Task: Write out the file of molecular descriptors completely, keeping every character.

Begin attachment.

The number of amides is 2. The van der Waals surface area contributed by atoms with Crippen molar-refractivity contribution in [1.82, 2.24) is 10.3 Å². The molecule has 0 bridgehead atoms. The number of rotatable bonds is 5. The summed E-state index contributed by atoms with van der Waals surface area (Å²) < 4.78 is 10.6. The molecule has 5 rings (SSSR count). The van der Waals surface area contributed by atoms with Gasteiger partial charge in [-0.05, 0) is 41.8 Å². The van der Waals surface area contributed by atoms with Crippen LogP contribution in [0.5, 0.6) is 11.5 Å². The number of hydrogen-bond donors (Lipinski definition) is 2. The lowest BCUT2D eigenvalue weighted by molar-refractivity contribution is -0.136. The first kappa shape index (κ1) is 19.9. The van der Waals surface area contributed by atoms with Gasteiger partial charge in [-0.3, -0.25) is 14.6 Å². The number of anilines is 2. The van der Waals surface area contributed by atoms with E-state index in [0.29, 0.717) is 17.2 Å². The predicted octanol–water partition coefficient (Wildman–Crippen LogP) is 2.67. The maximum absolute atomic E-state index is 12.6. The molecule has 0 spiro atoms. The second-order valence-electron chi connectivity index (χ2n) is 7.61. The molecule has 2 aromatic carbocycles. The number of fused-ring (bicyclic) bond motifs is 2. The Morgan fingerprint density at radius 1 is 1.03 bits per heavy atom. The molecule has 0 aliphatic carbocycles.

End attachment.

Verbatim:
The number of amides is 2. The van der Waals surface area contributed by atoms with Crippen molar-refractivity contribution in [1.82, 2.24) is 10.3 Å². The molecule has 0 bridgehead atoms. The number of rotatable bonds is 5. The summed E-state index contributed by atoms with van der Waals surface area (Å²) < 4.78 is 10.6. The molecule has 5 rings (SSSR count). The van der Waals surface area contributed by atoms with Gasteiger partial charge in [-0.05, 0) is 41.8 Å². The van der Waals surface area contributed by atoms with Crippen LogP contribution in [0.5, 0.6) is 11.5 Å². The number of hydrogen-bond donors (Lipinski definition) is 2. The lowest BCUT2D eigenvalue weighted by molar-refractivity contribution is -0.136. The first kappa shape index (κ1) is 19.9. The van der Waals surface area contributed by atoms with Gasteiger partial charge in [-0.3, -0.25) is 14.6 Å². The number of anilines is 2. The van der Waals surface area contributed by atoms with E-state index in [0.29, 0.717) is 17.2 Å². The predicted octanol–water partition coefficient (Wildman–Crippen LogP) is 2.67. The maximum absolute atomic E-state index is 12.6. The molecule has 0 spiro atoms. The second-order valence-electron chi connectivity index (χ2n) is 7.61. The molecule has 2 aromatic carbocycles. The number of fused-ring (bicyclic) bond motifs is 2. The Morgan fingerprint density at radius 1 is 1.03 bits per heavy atom. The molecule has 0 aliphatic carbocycles.